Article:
The Dome Press | 2018 (11 January) | 253p | Review copy | Buy the book
Each of these seven stories has at its heart a real historical character, bringing to life a historical event that affected the lives of everyone who remembered it. Real people, as well as fictional characters, inhabit these tales of extraordinary circumstances and the result is moving and powerful. The collection is also most elegantly written, as you’d expect from Andrew Swanston, and at times the emotion is almost understated as people have to deal with what has happened. No drama is made of it. Life must continue.
The seven stories are mostly drawn from the 17th-19th centuries with the notable exception of ‘The Flying Monk’, which competes for the title of my favourite of the collection. Set in the early years of the 11th century we meet the young monk Eilmer who is determined to prove that a human can fly, once he is able to build his wings. Everyone who meets Eilmer and watches his experiments is inspired by him.
Two other stories take us to sea. In ‘Beautiful Star’, the longest story in the anthology, we find ourselves on the coast of Scotland in 1875. A community is stricken by a devastating storm that catches its fishing fleet at sea. But, as with the other stories, Andrew Swanston doesn’t just show us the impact of the main event, he leads up to it by building up the layers of ordinary but remarkable lives. As a result, their destiny is felt to be even more real and devastating. I carry in my head the image of the wives and daughters carrying their husbands and brothers on their backs to the boats. Superstition forbade men from getting their feet wet ahead of their voyage.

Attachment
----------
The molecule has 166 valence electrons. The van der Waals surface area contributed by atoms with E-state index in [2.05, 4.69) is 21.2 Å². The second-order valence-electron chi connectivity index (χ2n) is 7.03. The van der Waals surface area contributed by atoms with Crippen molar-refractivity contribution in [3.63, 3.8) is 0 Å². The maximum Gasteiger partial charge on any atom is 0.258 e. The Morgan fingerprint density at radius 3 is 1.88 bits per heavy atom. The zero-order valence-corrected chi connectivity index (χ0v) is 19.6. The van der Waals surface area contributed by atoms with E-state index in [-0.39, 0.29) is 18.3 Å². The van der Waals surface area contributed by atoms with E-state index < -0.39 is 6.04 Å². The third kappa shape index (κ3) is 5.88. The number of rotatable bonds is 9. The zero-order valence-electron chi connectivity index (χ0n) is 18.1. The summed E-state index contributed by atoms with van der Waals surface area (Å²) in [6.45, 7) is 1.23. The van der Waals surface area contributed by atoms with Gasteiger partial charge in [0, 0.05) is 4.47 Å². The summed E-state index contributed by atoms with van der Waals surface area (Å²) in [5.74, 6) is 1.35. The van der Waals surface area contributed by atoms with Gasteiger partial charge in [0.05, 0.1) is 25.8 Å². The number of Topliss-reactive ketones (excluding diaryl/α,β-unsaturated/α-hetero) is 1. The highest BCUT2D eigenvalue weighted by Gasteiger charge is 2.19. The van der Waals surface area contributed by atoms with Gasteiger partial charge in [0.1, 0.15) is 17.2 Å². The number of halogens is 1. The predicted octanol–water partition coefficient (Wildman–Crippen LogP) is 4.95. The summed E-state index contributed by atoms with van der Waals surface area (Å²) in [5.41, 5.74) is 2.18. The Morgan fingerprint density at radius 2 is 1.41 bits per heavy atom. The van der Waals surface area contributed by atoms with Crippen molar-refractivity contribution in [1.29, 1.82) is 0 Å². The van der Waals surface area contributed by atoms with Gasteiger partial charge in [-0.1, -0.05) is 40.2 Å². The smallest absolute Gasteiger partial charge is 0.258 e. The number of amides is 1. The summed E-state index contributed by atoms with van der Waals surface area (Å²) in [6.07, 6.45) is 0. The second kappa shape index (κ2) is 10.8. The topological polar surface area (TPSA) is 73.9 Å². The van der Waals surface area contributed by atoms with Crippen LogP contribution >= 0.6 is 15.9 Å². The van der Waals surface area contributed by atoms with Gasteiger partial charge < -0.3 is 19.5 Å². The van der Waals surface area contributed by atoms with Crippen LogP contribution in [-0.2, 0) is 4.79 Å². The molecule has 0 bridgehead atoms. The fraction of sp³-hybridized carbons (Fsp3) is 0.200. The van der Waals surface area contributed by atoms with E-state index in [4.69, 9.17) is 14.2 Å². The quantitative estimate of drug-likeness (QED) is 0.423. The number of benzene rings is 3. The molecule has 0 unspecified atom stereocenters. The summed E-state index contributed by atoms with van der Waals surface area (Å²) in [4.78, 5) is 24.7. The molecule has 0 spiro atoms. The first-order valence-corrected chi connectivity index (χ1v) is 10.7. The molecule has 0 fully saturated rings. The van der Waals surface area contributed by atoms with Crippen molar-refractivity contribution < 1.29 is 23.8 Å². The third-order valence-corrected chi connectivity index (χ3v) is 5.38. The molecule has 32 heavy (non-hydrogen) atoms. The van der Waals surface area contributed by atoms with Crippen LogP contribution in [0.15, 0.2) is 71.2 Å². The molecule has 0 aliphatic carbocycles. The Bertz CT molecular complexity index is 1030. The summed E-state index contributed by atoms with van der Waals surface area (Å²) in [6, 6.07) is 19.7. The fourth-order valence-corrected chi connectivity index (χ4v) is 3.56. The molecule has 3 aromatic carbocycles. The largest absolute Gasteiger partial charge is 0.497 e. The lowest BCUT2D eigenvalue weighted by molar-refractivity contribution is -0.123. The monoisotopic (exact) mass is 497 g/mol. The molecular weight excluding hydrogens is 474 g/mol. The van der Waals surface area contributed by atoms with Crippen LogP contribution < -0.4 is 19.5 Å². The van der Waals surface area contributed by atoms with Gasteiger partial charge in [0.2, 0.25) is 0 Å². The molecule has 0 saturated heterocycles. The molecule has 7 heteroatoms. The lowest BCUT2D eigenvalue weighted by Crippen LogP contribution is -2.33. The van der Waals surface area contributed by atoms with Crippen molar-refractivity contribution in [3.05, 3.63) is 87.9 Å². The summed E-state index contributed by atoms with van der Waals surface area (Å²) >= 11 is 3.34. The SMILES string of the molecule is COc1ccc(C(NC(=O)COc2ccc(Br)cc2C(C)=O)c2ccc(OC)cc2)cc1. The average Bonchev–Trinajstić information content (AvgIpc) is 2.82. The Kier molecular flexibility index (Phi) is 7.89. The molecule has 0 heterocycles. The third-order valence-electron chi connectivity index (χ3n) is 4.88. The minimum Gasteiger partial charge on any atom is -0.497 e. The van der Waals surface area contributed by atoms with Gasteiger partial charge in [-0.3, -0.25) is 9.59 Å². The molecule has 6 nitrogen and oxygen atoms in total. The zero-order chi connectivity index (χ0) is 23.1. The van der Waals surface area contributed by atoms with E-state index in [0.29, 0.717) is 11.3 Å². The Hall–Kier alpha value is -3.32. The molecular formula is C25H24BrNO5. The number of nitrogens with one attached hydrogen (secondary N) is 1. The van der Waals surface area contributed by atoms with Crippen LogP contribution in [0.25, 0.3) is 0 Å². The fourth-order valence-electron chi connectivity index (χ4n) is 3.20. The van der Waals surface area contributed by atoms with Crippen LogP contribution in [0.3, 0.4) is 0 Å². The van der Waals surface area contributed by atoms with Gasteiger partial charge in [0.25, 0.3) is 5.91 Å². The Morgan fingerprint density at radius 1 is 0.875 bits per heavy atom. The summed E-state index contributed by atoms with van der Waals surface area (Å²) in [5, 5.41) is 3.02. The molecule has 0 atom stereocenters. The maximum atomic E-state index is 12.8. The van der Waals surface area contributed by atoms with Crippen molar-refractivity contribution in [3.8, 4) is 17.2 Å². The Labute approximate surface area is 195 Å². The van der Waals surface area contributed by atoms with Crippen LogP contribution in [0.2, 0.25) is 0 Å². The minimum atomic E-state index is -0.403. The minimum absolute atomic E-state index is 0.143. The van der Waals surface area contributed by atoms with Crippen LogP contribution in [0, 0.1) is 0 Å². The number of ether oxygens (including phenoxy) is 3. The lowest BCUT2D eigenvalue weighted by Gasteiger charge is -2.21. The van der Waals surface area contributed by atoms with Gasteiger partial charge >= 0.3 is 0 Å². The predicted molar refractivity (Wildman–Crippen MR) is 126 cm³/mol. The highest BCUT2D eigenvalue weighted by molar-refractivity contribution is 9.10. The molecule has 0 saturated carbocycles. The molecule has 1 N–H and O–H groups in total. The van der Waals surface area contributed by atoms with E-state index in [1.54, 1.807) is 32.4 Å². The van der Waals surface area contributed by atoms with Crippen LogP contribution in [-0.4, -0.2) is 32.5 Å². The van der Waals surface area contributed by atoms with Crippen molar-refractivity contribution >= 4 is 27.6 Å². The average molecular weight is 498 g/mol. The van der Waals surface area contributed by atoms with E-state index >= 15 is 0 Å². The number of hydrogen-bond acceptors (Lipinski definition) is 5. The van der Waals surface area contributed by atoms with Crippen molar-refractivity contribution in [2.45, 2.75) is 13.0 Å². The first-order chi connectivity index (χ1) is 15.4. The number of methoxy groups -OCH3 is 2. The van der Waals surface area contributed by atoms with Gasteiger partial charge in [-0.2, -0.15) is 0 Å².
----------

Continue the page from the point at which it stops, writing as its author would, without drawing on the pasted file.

In ‘HMS Association’ we meet Daniel Jones, a man pressed into the navy in 1708 and who must endure war against France as they besiege the town of Toulon. This story might be short but it’s certainly sweet. I would have liked much, much more of this.
Other stories also carry us to war, including ‘The Button Seller and the Drummer Boy’ which goes back to the battle of Waterloo and tells the tale from the perspective of both English and French sides. ‘The Castle’ goes back to an earlier war, the English Civil War, and presents the astonishing story of Lady Mary Bankes, a mother of twelve children, who led the Royalist defence of Corfe Castle in 1645 after the death of her husband. This is incredible and makes me want to revisit Corfe as soon as possible.
In ‘The Tree’ we have another story from the period of the English Civil War, or just after it, as the victorious Parliamentarian forces hunt for the vanquished King Charles II across the land in 1651 following his defeat in Wales. Charles famously hid in an oak tree and that’s the story we’re presented with here and I loved it. This is another of those short but sweet tales.
In ‘A Witch and A Bitch’ we have something a little different. It presents the story of Jane Wenham who was famously tried for witchcraft in 1712. Known as the Witch of Walkern, the troubles of her life are here laid bare, as well as the maliciousness of her accusers, and the kindness of her granddaughter. It’s a moving story and tells us much about attitudes to witchcraft among ordinary men and women, as well as courts and officials, at a time that recoiled from the witch trials of the 17th century.
I loved this collection. It is elegant and full of heart. If I had to have a least favourite it would be ‘The Button Seller and the Drummer Boy’ but that is simply because it draws on a historical period that does little for me, so the fault is mine entirely. But I adored the other six stories and took something from each of them. They also inspired me to find out more about the events that they portray. I haven’t been a big reader of short stories in the past but I do read and appreciate them much more now. And it’s all because of collections like these.
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